Last year a survey of 2,000 UK adults found that 80 percent of people said they would like to reduce the amount of food they waste, but more than half admitted that they don’t think of a Halloween pumpkin as food.
How many pumpkins have you spotted in the supermarkets? Take a guess? Well, did you know that an estimated 10 million pumpkins are grown in the UK every year! That’s pretty phenomenal right? What isn’t so great is that while 95% of these are carved into hollowed out lanterns for Halloween just 5% are used for eating.
Urvashi Roe is a food expert and recipe maker, and featured as a contestant on the second series of The Great British Bake Off. Here, she selects her favourite pumpkin solutions:
“Half of those asked in the recent survey said they had never eaten pumpkin before and perhaps it’s this unfamiliarity that leads six in 10 to say they wouldn’t know how to cook pumpkin, despite two thirds claiming they are confident they could make a soup from scratch.
Hmmmm. That’s all pretty worrying. Especially when TV, the internet and social media channels are all full of ‘spooky ideas’ for soups and stews. Well if that commercial stuff ain’t for you, take a look at these more unusual recipes that she recommends…
I am a huge admirer of Kellie. A US living in Scotland doing all sorts of great things for Maggie’s Cancer Support Centres, Kellie concocts amazing plant based meals that are not only nutritious but interesting. This recipe is easy to make, colourful and will use up all of those odd shaped bits of pumpkin flesh.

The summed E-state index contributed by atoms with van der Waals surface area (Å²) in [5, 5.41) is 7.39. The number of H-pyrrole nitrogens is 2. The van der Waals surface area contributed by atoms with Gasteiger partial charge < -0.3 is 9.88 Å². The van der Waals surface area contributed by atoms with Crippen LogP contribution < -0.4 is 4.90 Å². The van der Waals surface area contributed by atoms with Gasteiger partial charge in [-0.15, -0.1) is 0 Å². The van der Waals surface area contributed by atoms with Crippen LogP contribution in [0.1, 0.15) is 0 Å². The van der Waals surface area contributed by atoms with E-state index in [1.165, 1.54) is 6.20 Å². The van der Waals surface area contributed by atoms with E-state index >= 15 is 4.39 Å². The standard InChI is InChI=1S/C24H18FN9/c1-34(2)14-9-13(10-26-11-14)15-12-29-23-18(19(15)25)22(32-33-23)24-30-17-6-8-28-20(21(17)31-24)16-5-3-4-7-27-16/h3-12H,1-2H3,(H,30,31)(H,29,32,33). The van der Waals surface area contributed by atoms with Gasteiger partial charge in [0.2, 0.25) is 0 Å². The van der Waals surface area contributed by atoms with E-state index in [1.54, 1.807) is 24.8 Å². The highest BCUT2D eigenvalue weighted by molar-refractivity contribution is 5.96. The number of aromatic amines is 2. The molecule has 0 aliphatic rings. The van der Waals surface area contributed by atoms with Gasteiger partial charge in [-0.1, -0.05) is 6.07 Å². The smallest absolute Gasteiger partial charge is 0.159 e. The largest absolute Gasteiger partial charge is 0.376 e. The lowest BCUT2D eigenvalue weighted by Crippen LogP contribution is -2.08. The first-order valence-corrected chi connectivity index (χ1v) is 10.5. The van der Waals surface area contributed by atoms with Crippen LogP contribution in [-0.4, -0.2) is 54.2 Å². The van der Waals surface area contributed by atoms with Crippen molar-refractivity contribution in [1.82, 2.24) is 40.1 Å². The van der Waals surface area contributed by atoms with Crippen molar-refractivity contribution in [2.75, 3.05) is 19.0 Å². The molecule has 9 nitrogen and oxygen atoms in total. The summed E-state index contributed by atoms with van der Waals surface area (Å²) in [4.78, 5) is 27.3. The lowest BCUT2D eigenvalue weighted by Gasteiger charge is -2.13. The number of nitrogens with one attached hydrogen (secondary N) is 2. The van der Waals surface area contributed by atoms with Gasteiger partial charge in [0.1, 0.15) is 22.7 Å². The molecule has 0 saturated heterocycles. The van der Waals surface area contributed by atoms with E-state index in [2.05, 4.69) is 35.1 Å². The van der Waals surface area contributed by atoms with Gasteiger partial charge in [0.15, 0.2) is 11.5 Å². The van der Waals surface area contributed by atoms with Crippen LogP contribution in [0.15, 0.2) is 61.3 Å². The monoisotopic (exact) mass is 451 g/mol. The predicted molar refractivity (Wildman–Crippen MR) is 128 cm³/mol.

Pumpkin flesh is actually rather naturally sweet and lends itself well to dessert and confectionary. Pop the scooped out bits of flesh into a steamer, steam for 5 minutes or so and you have a wonderful mash that can be combined with chocolate ganache for heavenly truffles. Follow this simple recipe replacing the beetroot flesh for pumpkin and the sloe port for whisky or cognac. It works equally well in fudge.
The wonderful Jenny Chandler is a great advocate for leftovers and uses around 300g of pumpkin flesh in this super easy recipe based on the traditional risotto. My tip would be to make a double batch. One as a normal risotto and the other into a cake after a few days of chilling in the fridge.
Laura is a supper club chef with young children in tow and so she knows a thing or two about knocking up a quick dessert. This recipe sweetens the cooked pumpkin puree with cinnamon, sugar and vanilla and then whips it up into a fluffy mousse atop soaked amaretti biscuits. And if you have any leftover puree try this super quick recipe by author of Bake Me I’m Yours, Sarah, for a Pumpkin Mug Cake.
An easy to assemble dish which first steams or roasts up the chunks of pumpkin and then mixes them through with a citrusy dressing before plonking into taco shells. Alternatively, lay the citrusy mixture out on to a family sized baking tray, cover on grated melted cheese and then grill for a few minutes until the cheese is melted.
So there you go. A few ideas to rescue your pumpkin this year. Happy Halloween! Check out Urvashi and her Botanical Kitchen here.